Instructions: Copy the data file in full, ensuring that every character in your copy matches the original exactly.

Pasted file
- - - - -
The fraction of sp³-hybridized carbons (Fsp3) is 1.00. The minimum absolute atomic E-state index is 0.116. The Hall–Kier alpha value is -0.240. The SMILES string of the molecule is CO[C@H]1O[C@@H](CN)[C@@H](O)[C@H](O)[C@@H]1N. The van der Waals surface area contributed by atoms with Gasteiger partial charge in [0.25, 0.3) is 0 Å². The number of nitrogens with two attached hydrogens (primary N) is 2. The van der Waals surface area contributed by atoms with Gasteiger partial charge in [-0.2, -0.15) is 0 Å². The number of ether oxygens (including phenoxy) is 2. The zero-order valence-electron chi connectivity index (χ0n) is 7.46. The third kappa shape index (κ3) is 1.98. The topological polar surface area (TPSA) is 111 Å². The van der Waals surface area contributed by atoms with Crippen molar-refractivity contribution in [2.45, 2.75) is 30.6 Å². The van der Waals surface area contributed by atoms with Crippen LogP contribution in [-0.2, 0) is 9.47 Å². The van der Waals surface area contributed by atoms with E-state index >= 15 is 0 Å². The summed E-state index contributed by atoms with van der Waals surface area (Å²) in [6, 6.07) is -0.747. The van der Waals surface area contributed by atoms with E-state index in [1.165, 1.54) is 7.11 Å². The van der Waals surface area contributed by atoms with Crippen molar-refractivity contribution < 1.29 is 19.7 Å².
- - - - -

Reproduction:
The fraction of sp³-hybridized carbons (Fsp3) is 1.00. The minimum absolute atomic E-state index is 0.116. The Hall–Kier alpha value is -0.240. The SMILES string of the molecule is CO[C@H]1O[C@@H](CN)[C@@H](O)[C@H](O)[C@@H]1N. The van der Waals surface area contributed by atoms with Gasteiger partial charge in [0.25, 0.3) is 0 Å². The number of nitrogens with two attached hydrogens (primary N) is 2. The van der Waals surface area contributed by atoms with Gasteiger partial charge in [-0.2, -0.15) is 0 Å². The number of ether oxygens (including phenoxy) is 2. The zero-order valence-electron chi connectivity index (χ0n) is 7.46. The third kappa shape index (κ3) is 1.98. The topological polar surface area (TPSA) is 111 Å². The van der Waals surface area contributed by atoms with Crippen molar-refractivity contribution in [2.45, 2.75) is 30.6 Å². The van der Waals surface area contributed by atoms with Crippen LogP contribution in [-0.2, 0) is 9.47 Å². The van der Waals surface area contributed by atoms with E-state index >= 15 is 0 Å². The summed E-state index contributed by atoms with van der Waals surface area (Å²) in [6, 6.07) is -0.747. The van der Waals surface area contributed by atoms with E-state index in [1.165, 1.54) is 7.11 Å². The van der Waals surface area contributed by atoms with Crippen molar-refractivity contribution < 1.29 is 19.7 Å².